Groteke said when he was police chief, he and his officers would arrest people on warrants for not paying their tickets, but a few times the suspects informed officers they had already paid their citations in cash.
In September 2002, the police chief put his suspicions in a letter to the mayor at the time, and he copied the letter to Steve Surber, the village's elected clerk treasurer. View that letter at http://media2.wcpo.com/pdfs/2002LettertoMayor.pdf.
The decade-old letter shows Groteke warned the village government of, "the possibility that citations may have been improperly handled," and he called for, "an outside independent agency," to conduct, "a complete audit of all tickets written," according to the letter obtained by 9 News.
Dissatisfied with what he saw as the village's lack of action, Groteke said he took the case directly to the Ohio Bureau of Criminal Investigation.
"BCI told me I could not initiate the investigation, that I had to have support from the mayor or the clerk treasurer," Groteke said. But the village leadership refused to file the complaint.
"Somebody's stealing your money," Groteke said he told the village leadership, "and they don't do anything about it?"
Groteke resigned as police chief and ran for mayor of Arlington Heights.
"I would run for mayor and I would clean it up," Groteke said. "Well that backfired. I didn't win."
His replacement as police chief, Rob Lawson, told 9 News he began to develop the same suspicions about missing money. In 2007 -- five years after Groteke's letter -- Chief Lawson sent emails to the same clerk treasurer, Steve Surber, writing, "just a quick review of the MUTT (Multi-count Uniform Traffic Ticket) book, your numbers don't add up." View that letter at http://media2.wcpo.com/pdfs/2007lettertoSurber2.pdf.
Chief Lawson went on to report that he found "inaccuracy in the numbers," and in a second email he told Surber, "we need to sit down and have a meeting over this mayor's court issue."
Soon after those emails, Surber was elected mayor of Arlington Heights, and the village did away with the elected clerk treasurer position. The mayor now appoints a fiscal officer who reports directly to him.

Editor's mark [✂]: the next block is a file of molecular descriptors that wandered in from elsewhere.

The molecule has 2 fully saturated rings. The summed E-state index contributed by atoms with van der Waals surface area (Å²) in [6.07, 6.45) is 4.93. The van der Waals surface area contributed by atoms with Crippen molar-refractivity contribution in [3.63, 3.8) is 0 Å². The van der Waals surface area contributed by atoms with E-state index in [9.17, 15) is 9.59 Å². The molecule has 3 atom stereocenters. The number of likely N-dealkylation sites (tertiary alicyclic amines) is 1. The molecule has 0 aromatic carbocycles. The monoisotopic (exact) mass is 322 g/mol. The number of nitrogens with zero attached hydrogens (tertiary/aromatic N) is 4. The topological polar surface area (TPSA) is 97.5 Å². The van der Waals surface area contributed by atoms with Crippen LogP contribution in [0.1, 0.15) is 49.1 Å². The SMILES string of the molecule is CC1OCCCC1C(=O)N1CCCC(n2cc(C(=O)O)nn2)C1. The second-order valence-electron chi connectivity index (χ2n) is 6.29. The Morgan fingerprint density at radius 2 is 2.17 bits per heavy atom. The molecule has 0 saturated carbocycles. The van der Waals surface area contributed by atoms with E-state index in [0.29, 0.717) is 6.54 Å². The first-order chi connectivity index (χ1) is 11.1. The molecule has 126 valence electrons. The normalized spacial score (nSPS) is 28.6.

Mayor Surber has so far denied our requests to examine certain public records, and he has refused our multiple requests for an on-camera interview.
So we tracked him down on the street. (View the entire interview in its raw form in the player above.)
We asked the mayor when he first learned about questions of impropriety in the mayor's court. He replied, "February 2010, about there, maybe sooner."
We showed the mayor the 2002 letter from former-chief Groteke. Surber acknowledged it was his name at the bottom of the letter, indicating he had received a copy.
"Did you see this letter?" we asked. "Yes I have," Surber answered.
"So the first you learned of this was not 2010, but 2002?" we asked. "When I was a fiscal officer," the mayor answered.
Mayor Surber insisted he had no power to call for an investigation when he was the elected clerk treasurer.
His former police chief disagreed. "You're the clerk treasurer -- the treasurer, the one who handles the money, the one who is responsible for the money -- absolutely it's his responsibility," Groteke said.
Surber eventually called for a special audit -- not in 2002 or 2007, but last year -- after the initial audit findings and after police chief Rob Lawson had also contacted BCI. The mayor's court now uses a computerized system designed to reduce fraud.
In the intervening years, Arlington Heights was forced to disband its fire department because of a budget shortfall.
This is the first of a series of reports and an ongoing I-Team investigation. Tips should be directed to email@example.com